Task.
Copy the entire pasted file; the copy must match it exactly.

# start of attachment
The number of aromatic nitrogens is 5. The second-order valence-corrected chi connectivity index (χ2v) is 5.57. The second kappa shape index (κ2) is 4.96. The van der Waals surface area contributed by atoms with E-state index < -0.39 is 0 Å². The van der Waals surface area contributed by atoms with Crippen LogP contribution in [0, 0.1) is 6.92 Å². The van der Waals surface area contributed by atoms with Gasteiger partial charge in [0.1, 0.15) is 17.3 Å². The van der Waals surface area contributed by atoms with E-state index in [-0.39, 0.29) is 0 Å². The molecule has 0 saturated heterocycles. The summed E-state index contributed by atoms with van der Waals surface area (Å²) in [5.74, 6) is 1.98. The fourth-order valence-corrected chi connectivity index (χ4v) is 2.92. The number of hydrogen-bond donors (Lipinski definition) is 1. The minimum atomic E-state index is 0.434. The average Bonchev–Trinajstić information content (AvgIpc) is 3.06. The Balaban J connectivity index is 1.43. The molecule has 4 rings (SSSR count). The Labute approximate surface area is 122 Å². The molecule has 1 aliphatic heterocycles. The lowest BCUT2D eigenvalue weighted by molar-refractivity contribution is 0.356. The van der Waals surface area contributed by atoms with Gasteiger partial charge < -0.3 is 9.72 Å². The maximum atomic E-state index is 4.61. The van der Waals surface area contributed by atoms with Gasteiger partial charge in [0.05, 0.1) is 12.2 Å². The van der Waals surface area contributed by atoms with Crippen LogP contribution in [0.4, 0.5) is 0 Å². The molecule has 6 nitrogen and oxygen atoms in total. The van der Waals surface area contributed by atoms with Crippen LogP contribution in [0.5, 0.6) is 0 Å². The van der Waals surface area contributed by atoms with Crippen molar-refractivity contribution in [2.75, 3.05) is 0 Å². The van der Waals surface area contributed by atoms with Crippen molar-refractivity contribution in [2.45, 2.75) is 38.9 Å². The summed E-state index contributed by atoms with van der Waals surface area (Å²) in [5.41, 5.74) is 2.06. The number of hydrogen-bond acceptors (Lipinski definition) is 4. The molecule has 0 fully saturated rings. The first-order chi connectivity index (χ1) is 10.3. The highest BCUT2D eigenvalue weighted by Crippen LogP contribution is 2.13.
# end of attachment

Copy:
The number of aromatic nitrogens is 5. The second-order valence-corrected chi connectivity index (χ2v) is 5.57. The second kappa shape index (κ2) is 4.96. The van der Waals surface area contributed by atoms with E-state index < -0.39 is 0 Å². The van der Waals surface area contributed by atoms with Crippen LogP contribution in [0, 0.1) is 6.92 Å². The van der Waals surface area contributed by atoms with Gasteiger partial charge in [0.1, 0.15) is 17.3 Å². The van der Waals surface area contributed by atoms with E-state index in [-0.39, 0.29) is 0 Å². The molecule has 0 saturated heterocycles. The summed E-state index contributed by atoms with van der Waals surface area (Å²) in [5.74, 6) is 1.98. The fourth-order valence-corrected chi connectivity index (χ4v) is 2.92. The number of hydrogen-bond donors (Lipinski definition) is 1. The minimum atomic E-state index is 0.434. The average Bonchev–Trinajstić information content (AvgIpc) is 3.06. The Balaban J connectivity index is 1.43. The molecule has 4 rings (SSSR count). The Labute approximate surface area is 122 Å². The molecule has 1 aliphatic heterocycles. The lowest BCUT2D eigenvalue weighted by molar-refractivity contribution is 0.356. The van der Waals surface area contributed by atoms with Gasteiger partial charge < -0.3 is 9.72 Å². The maximum atomic E-state index is 4.61. The van der Waals surface area contributed by atoms with Gasteiger partial charge in [0.05, 0.1) is 12.2 Å². The van der Waals surface area contributed by atoms with Crippen LogP contribution in [0.4, 0.5) is 0 Å². The molecule has 6 nitrogen and oxygen atoms in total. The van der Waals surface area contributed by atoms with Crippen LogP contribution in [0.5, 0.6) is 0 Å². The van der Waals surface area contributed by atoms with Crippen molar-refractivity contribution in [2.75, 3.05) is 0 Å². The van der Waals surface area contributed by atoms with Crippen molar-refractivity contribution in [2.45, 2.75) is 38.9 Å². The summed E-state index contributed by atoms with van der Waals surface area (Å²) in [5.41, 5.74) is 2.06. The number of hydrogen-bond acceptors (Lipinski definition) is 4. The molecule has 0 fully saturated rings. The first-order chi connectivity index (χ1) is 10.3. The highest BCUT2D eigenvalue weighted by Crippen LogP contribution is 2.13.